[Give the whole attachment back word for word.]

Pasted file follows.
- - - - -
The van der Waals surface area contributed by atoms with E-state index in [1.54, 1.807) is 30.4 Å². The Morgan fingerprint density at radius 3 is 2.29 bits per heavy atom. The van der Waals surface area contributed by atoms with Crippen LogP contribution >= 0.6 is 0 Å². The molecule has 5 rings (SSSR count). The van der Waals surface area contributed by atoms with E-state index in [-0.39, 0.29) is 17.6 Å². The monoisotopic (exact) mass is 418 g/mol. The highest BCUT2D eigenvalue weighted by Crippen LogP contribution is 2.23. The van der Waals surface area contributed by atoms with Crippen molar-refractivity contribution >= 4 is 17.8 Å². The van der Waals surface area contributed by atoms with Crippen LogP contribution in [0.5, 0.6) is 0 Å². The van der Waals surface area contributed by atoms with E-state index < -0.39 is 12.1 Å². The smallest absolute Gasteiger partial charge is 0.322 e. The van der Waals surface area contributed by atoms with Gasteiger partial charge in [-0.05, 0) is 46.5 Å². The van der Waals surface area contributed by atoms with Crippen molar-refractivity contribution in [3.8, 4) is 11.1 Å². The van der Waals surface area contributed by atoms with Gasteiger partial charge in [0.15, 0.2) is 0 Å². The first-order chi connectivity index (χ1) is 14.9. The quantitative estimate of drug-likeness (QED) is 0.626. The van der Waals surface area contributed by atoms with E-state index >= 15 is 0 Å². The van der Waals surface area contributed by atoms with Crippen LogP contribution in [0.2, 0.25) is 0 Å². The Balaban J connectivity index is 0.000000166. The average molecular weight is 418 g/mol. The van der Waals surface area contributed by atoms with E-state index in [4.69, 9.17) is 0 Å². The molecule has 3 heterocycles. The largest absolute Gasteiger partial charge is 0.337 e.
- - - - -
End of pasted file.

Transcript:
The van der Waals surface area contributed by atoms with E-state index in [1.54, 1.807) is 30.4 Å². The Morgan fingerprint density at radius 3 is 2.29 bits per heavy atom. The van der Waals surface area contributed by atoms with Crippen LogP contribution >= 0.6 is 0 Å². The molecule has 5 rings (SSSR count). The van der Waals surface area contributed by atoms with E-state index in [-0.39, 0.29) is 17.6 Å². The monoisotopic (exact) mass is 418 g/mol. The highest BCUT2D eigenvalue weighted by Crippen LogP contribution is 2.23. The van der Waals surface area contributed by atoms with Crippen molar-refractivity contribution >= 4 is 17.8 Å². The van der Waals surface area contributed by atoms with Crippen LogP contribution in [0.5, 0.6) is 0 Å². The van der Waals surface area contributed by atoms with E-state index < -0.39 is 12.1 Å². The smallest absolute Gasteiger partial charge is 0.322 e. The van der Waals surface area contributed by atoms with Gasteiger partial charge in [-0.05, 0) is 46.5 Å². The van der Waals surface area contributed by atoms with Crippen molar-refractivity contribution in [3.8, 4) is 11.1 Å². The van der Waals surface area contributed by atoms with Gasteiger partial charge in [0.15, 0.2) is 0 Å². The first-order chi connectivity index (χ1) is 14.9. The quantitative estimate of drug-likeness (QED) is 0.626. The van der Waals surface area contributed by atoms with E-state index >= 15 is 0 Å². The van der Waals surface area contributed by atoms with Crippen LogP contribution in [0.2, 0.25) is 0 Å². The Balaban J connectivity index is 0.000000166. The average molecular weight is 418 g/mol. The van der Waals surface area contributed by atoms with E-state index in [4.69, 9.17) is 0 Å². The molecule has 3 heterocycles. The largest absolute Gasteiger partial charge is 0.337 e.